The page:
This Week’s Under-reported News Summary Sept. 19, 2018

Compiled by Bob Nixon

  • Putin Appeals to Russians to accept ‘painful’ pension changes
  • Chicago Mayor Rahm Emanuel announces he won't seek third term as mayor
  • Old Oklahoma murder case spotlights tribal sovereignty

• More than 10,000 people marched in the streets of Moscow in early September protesting the government’s drive to raise the retirement age authorized by President Vladimir Putin. The move to raise the age Russians are eligible to receive a state pension is deeply unpopular with working class adults in their 50s.

(“Putin Appeals to Russians to Accept ‘Painful’ Pension Changes,” Guardian, Aug. 29, 2018; “Russian Pension Reform Hits Vulnerable Age Group,” AP News, Sept. 7, 2018) 

• Coming back from his Labor Day vacation, Chicago Mayor Rahm Emanuel announced he would not seek a third term as mayor.  After 7 years in office, Emanuel, a former top aide to Bill Clinton and Barack Obama faced a tough fight for reelection. He’s opposed by a growing grassroots movement that has resisted budget cuts in communities of color and outraged over Emanuel’s handing of the police killing of unarmed 17 year-old African American, Laquan McDonald.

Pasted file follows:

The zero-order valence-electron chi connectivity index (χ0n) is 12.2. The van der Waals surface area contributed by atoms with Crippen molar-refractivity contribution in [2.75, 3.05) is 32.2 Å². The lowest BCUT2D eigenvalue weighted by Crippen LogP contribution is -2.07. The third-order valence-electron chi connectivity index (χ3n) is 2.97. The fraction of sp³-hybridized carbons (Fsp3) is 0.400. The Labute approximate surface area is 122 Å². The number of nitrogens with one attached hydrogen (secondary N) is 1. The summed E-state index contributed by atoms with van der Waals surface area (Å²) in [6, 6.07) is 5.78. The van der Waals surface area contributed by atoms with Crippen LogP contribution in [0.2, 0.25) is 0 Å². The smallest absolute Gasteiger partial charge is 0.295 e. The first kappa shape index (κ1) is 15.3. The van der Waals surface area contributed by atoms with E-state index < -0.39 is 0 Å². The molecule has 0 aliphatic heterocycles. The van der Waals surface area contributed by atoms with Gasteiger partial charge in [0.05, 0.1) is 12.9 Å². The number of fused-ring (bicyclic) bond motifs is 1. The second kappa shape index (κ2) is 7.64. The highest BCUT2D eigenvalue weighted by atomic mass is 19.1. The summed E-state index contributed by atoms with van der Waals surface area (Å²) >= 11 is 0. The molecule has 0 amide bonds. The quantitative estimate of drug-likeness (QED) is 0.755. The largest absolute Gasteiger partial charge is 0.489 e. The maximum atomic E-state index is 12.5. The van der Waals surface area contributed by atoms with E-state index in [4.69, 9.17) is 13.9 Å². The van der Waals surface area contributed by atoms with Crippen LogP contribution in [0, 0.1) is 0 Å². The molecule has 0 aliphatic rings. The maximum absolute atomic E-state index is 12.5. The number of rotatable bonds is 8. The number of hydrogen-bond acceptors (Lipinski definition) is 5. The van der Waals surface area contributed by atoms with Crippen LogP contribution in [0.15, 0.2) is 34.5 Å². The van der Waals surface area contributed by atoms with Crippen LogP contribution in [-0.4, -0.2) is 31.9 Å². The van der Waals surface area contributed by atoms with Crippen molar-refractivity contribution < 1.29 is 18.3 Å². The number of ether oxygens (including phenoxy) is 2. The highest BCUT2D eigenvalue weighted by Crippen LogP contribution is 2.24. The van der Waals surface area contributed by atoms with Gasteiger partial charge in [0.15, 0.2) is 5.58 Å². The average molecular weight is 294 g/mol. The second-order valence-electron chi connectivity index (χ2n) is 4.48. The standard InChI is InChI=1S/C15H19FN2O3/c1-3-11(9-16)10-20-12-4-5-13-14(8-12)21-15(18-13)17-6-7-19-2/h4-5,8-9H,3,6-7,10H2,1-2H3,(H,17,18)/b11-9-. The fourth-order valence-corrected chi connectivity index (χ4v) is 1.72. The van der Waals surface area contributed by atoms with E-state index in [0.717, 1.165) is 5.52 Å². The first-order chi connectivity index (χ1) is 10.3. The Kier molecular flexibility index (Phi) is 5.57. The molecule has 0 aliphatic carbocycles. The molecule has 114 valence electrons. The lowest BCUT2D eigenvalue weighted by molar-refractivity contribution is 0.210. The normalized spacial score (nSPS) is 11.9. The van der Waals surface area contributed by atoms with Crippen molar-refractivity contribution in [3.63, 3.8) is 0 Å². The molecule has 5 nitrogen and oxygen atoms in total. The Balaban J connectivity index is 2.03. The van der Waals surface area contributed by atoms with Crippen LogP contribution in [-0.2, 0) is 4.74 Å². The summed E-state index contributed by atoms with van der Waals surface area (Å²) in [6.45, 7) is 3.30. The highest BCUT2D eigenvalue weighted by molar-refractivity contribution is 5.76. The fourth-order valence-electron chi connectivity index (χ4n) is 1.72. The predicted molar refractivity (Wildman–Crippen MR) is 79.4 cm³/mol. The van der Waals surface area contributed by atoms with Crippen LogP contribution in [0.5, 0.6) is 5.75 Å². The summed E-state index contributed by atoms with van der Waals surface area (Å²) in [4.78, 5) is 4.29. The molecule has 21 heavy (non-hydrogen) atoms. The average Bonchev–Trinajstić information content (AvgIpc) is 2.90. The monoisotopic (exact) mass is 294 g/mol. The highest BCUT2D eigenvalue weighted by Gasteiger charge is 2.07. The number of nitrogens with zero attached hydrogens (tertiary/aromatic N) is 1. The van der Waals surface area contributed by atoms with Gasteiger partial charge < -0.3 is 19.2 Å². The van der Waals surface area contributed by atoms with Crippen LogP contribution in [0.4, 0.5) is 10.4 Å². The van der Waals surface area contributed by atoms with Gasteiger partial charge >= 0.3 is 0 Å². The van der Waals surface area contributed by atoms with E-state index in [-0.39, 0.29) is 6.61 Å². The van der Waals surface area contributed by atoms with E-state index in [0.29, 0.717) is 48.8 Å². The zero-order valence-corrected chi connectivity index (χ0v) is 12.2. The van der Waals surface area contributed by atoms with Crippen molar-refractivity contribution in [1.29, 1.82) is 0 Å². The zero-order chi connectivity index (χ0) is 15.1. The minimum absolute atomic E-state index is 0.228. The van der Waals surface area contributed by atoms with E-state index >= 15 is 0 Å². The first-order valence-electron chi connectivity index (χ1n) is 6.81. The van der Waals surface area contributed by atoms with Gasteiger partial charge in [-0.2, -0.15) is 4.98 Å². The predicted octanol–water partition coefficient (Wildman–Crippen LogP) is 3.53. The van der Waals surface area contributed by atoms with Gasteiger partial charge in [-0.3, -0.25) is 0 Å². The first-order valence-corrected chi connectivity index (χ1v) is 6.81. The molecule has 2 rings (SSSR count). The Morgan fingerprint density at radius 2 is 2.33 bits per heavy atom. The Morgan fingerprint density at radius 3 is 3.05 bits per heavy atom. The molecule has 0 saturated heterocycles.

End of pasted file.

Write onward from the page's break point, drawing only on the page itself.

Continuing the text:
(“Mayor Rahm Emanuel Explains the Surprise That Shook the City and Why He Won’t Seek Reelection.” Chicago Tribune, Sept. 5, 2018; “After Rahm Emanuel’s ‘Neoliberal Nightmare’, the Next Chicago Mayor Must Embrace Reparations,” In These Times, Sept. 5, 2018)

• In a longshot appeal in the murder conviction of Patrick Murphy, a member of the Muscogee Creek Nation, a federal appeals court has ruled that the state of Oklahoma should not have tried him for murder. Instead the court concluded that his case should have been heard in federal court, because the crime occurred on land belonging to a member of the Creek Nation.

(“Who Owns Tribal Lands?” Christian Science Monitor, Sept. 10, 2018)

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